Right around the time Much Love was released, Hardy dislocated his shoulder while drunkenly climbing up on his friend's roof (the aforementioned intro track is about that night). He had just quit his job to dedicate his life to the band, and he was about to lose his health insurance upon turning 26. He scrambled to get the necessary surgery done, but then continued to live dangerously while he was still healing. He drunkenly (again) bruised his knee while jumping onstage with his then-tourmates All Get Out, and it ended up hurting for upwards of six months. To dull the pain he kept drinking, which resulted in significant weight loss that induced debilitating spells of vertigo. "We had to drop a show with Pinegrove because I couldn't stand up for a day or two," Hardy admits.

And on top of all of that, he was barely making enough money to live from touring — which speaks to the immense challenge of being a successful, or even functional, touring band in the United States. Microwave are signed to a notable label, have millions of Spotify streams across their catalog, and tour mid-sized rooms throughout the world. But Hardy still returns to Atlanta to sleep on people's couches and live below the poverty line.

"Honestly, my first thought when we came out of Much Love was like, 'Damn, we should do something where we can actually make some money," he says. "Which would seem to be more toward the poppy, upbeat stuff. But after we started to work on stuff, life was just really shit. I was like, 'I literally don't have it in me to write these songs right now.'"

Because of that, the songs on Death Is a Warm Blanket are genuine, but bleak. "When all our stickers are peeled off of the bathrooms that we shit in/In the places that we visit, I'll have nothing/Nothing to show for this," he sings in "The Brakeman Has Resigned." There are other lines about sleeping while covered in chip crumbs, letting dirty laundry air out in the wind, and relying on fan compliments to keep him going. However, the last few lines of the penultimate song, "Carry," spell it out blatantly: "I found my niche in this pile of shit/I've got nothing left to prove/But there's nothing else that I really wanna do/So this is what I do."

"I spent a year working on the record and I probably spent thousands of hours," Hardy explains. "You're like, 'Well, I'm 28 and I'm doing something where I'm not making money and I can't even pay my health bills, and my health seems to be deteriorating.' I started to get anxious like, 'Why do I have vertigo? And my knee and my shoulder won't heal and it's been six months?' I tried to cut back on drinking already and it didn't do anything."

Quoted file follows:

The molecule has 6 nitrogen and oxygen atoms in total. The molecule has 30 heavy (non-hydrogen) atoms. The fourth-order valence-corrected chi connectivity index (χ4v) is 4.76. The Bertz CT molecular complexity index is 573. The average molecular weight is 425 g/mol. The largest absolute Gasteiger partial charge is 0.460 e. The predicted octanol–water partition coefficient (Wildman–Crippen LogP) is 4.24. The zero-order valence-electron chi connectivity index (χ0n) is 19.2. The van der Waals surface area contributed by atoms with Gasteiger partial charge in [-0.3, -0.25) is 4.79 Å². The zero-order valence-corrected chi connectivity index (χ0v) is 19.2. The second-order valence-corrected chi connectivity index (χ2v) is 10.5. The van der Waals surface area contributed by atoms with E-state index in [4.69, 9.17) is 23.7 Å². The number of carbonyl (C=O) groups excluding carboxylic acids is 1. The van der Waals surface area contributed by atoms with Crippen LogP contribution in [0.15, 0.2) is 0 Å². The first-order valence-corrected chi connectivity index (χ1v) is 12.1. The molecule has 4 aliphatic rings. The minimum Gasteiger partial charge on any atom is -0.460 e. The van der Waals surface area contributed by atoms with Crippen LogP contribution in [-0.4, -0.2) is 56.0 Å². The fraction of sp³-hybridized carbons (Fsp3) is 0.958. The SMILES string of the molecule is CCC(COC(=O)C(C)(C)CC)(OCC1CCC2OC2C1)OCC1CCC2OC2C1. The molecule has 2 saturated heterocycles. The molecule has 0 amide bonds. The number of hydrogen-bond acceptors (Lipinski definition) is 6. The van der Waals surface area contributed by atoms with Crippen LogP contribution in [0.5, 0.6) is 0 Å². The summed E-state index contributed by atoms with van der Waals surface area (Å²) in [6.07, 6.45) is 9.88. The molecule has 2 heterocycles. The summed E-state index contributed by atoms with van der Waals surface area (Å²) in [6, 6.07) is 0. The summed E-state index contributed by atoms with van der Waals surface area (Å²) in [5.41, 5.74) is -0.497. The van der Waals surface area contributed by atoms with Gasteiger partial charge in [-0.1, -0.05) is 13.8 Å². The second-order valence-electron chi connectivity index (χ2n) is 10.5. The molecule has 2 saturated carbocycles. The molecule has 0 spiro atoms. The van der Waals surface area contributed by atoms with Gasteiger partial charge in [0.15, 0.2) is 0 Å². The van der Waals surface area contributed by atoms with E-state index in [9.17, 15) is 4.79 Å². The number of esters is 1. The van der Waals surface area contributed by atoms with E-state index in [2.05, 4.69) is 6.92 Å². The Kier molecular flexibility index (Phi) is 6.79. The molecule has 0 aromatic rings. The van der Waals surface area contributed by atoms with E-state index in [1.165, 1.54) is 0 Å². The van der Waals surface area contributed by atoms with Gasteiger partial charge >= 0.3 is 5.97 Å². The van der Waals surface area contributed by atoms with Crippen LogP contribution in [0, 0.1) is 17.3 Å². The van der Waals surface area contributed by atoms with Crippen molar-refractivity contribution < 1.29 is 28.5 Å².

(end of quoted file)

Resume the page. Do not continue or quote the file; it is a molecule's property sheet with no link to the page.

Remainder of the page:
Eventually, Hardy found running. "It's like science. Everyone knows it, we've heard it since we were in health class in middle school. But you're supposed to get 20 to 30 minutes of your heart rate being above a certain rate two to three times a week, and it literally makes your brain release chemicals that make it so you're not depressed."

Hardy assures that he's in a better place now than he was during those dumpster-fire years, but none of his overarching problems are necessarily solved. However, he has found one thing that he didn't think was possible, and in the unlikeliest of places: hope, deep in the fabric of that warm blanket.

"I feel like a lot of people just settle for something because they gotta do something and they pick the thing that's the least painful. But you end up hating whatever you do anyways. I've always been really afraid of dying, but I feel like it's more of a hopeful, liberating philosophy to have that sort of, 'I could die any second, I don't give a fuck.' Because when I die, it's not gonna be worse than it is now, it's just not gonna be anything. It's not even really anything to be afraid of, which is more of a comforting thing.

"I've always thought that, with nihilism, too," he continues. "To say, 'I don't give a fuck about anything and it doesn't actually matter.' It sounds like a depressing thing, but it's just the honest truth about the way that it is and, in a way, it's sort of a liberating thing. Because if you're worried about something you can be like, 'Why am I worried about something? Literally nothing matters at all.' Which could be a source of hope in a weird, fucked-up way."